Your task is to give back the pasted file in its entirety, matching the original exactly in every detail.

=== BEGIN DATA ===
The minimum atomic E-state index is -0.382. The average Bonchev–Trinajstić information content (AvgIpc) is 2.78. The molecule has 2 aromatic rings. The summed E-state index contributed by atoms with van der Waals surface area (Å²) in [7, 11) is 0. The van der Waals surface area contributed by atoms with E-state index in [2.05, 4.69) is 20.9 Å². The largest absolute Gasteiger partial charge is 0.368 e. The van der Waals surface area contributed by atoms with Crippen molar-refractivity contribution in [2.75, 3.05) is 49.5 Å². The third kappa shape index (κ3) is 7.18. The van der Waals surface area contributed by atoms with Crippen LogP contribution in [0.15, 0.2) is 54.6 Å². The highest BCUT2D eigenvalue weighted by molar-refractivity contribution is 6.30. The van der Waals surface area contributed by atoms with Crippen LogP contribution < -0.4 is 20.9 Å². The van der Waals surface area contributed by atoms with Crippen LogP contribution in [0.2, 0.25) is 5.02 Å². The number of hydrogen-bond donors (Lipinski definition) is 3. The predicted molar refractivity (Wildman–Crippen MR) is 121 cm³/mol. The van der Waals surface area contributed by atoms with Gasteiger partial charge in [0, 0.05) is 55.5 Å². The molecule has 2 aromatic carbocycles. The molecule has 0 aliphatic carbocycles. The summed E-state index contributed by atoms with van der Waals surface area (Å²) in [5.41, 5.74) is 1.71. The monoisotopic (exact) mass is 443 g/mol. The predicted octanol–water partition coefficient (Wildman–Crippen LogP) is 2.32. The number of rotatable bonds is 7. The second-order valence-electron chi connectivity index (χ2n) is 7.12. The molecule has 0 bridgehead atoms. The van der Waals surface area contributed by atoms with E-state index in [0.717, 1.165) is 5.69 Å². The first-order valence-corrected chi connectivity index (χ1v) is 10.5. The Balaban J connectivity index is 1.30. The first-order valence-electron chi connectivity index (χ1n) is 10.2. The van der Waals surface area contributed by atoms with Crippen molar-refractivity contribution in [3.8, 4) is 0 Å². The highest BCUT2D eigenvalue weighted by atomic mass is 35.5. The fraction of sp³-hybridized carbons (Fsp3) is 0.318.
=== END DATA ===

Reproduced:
The minimum atomic E-state index is -0.382. The average Bonchev–Trinajstić information content (AvgIpc) is 2.78. The molecule has 2 aromatic rings. The summed E-state index contributed by atoms with van der Waals surface area (Å²) in [7, 11) is 0. The van der Waals surface area contributed by atoms with E-state index in [2.05, 4.69) is 20.9 Å². The largest absolute Gasteiger partial charge is 0.368 e. The van der Waals surface area contributed by atoms with Crippen molar-refractivity contribution in [2.75, 3.05) is 49.5 Å². The third kappa shape index (κ3) is 7.18. The van der Waals surface area contributed by atoms with Crippen LogP contribution in [0.15, 0.2) is 54.6 Å². The highest BCUT2D eigenvalue weighted by molar-refractivity contribution is 6.30. The van der Waals surface area contributed by atoms with Crippen LogP contribution < -0.4 is 20.9 Å². The van der Waals surface area contributed by atoms with Crippen LogP contribution in [0.2, 0.25) is 5.02 Å². The number of hydrogen-bond donors (Lipinski definition) is 3. The predicted molar refractivity (Wildman–Crippen MR) is 121 cm³/mol. The van der Waals surface area contributed by atoms with Gasteiger partial charge in [0, 0.05) is 55.5 Å². The molecule has 2 aromatic carbocycles. The molecule has 0 aliphatic carbocycles. The summed E-state index contributed by atoms with van der Waals surface area (Å²) in [5.41, 5.74) is 1.71. The monoisotopic (exact) mass is 443 g/mol. The predicted octanol–water partition coefficient (Wildman–Crippen LogP) is 2.32. The number of rotatable bonds is 7. The second-order valence-electron chi connectivity index (χ2n) is 7.12. The molecule has 0 bridgehead atoms. The van der Waals surface area contributed by atoms with E-state index in [0.717, 1.165) is 5.69 Å². The first-order valence-corrected chi connectivity index (χ1v) is 10.5. The Balaban J connectivity index is 1.30. The first-order valence-electron chi connectivity index (χ1n) is 10.2. The van der Waals surface area contributed by atoms with Crippen molar-refractivity contribution in [3.8, 4) is 0 Å². The highest BCUT2D eigenvalue weighted by atomic mass is 35.5. The fraction of sp³-hybridized carbons (Fsp3) is 0.318.